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Super-Earth Me

Scientists have discovered two nearby planets — in the grand scheme of things, at least — that are like Earth but bigger. And one of them, in major SETI news, may be able to sustain life.

In a press release, a Belgian-led team of international scientists announced that they'd found two "Super-Earth" planets, which are larger than Earth but smaller than icy giants like Neptune and Uranus, located a mere 100 light-years away.

Both of these exoplanets, the University of Liège press release notes, are orbiting SPECULOOS-2, a small, cool dwarf star named after the "Search for habitable Planets EClipsing ULtra-cOOl Stars" (SPECULOOS) telescopes in Chile and Spain that were used to find the low-heat star around which the newly-discovered planets orbit.

One of these new Super-Earths, the unsexily-named LP 890-9b, was found first and is roughly 30 percent larger than our Earth. The other, SPECULOOS-2c, was discovered after researchers pointed their gigantic equipment at the first of the orbiting planets, and at about 40 percent bigger than Earth, it appears habitable, per the consortium's new paper in the journal Astronomy & Astrophysics.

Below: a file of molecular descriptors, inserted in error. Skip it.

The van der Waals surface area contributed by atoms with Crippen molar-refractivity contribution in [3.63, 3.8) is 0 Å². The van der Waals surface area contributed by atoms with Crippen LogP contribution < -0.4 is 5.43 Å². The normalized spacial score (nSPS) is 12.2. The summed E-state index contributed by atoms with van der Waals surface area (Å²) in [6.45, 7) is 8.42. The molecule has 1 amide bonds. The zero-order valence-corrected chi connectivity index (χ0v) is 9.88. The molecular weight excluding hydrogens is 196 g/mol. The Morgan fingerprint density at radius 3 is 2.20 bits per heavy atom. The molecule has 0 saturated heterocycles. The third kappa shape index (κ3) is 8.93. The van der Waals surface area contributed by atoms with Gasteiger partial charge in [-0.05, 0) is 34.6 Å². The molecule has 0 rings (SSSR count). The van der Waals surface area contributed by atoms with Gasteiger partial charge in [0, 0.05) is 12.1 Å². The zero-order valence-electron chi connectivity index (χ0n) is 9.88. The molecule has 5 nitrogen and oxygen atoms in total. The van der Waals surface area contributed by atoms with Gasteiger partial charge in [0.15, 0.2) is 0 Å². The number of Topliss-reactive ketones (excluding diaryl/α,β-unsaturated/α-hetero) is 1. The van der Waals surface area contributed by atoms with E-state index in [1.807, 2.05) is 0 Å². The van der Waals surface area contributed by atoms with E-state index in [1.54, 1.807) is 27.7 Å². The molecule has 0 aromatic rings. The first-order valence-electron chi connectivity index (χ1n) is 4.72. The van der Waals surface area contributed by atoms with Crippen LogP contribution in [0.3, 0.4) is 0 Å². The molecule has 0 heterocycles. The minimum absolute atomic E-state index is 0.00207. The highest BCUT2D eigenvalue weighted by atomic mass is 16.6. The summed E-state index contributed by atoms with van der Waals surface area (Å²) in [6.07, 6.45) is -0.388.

Orbital Right

One of the most curious things about the potentially-habitable planet is that it's much closer to its sun than we are to ours — a mere 3.7 million miles, compared to the 93 million miles between Earth and our Sun.

"Although this planet orbits very close to its star, at a distance about 10 times shorter than that of Mercury around our Sun, the amount of stellar irradiation it receives is still low, and could allow the presence of liquid water on the planet's surface, provided it has a sufficient atmosphere," Francisco Pozuelos, main paper co-author researcher at the Institute of Astrophysics of Andalusia, said in the press release, adding that this discrepancy is possible because the planet's sun "is about 6.5 times smaller than [our] Sun and has a surface temperature half that of our star."

SPECULOOS-2c is, notably, the second planet that fits within the "habitable zone" sweet spot in as many weeks, with the discovery of the TOI-1452b "ocean planet" that orbits a binary star system about 100 light years in another direction making waves in late August.

It's all very exciting — and could have significant implications when it comes to our continued search for alien life.

READ MORE: SPECULOOS discovers a potentially habitable super-Earth [University of Liège]

More local news: Ludicrously Close Up Shots of the Sun Look Nothing Like You'd Expect

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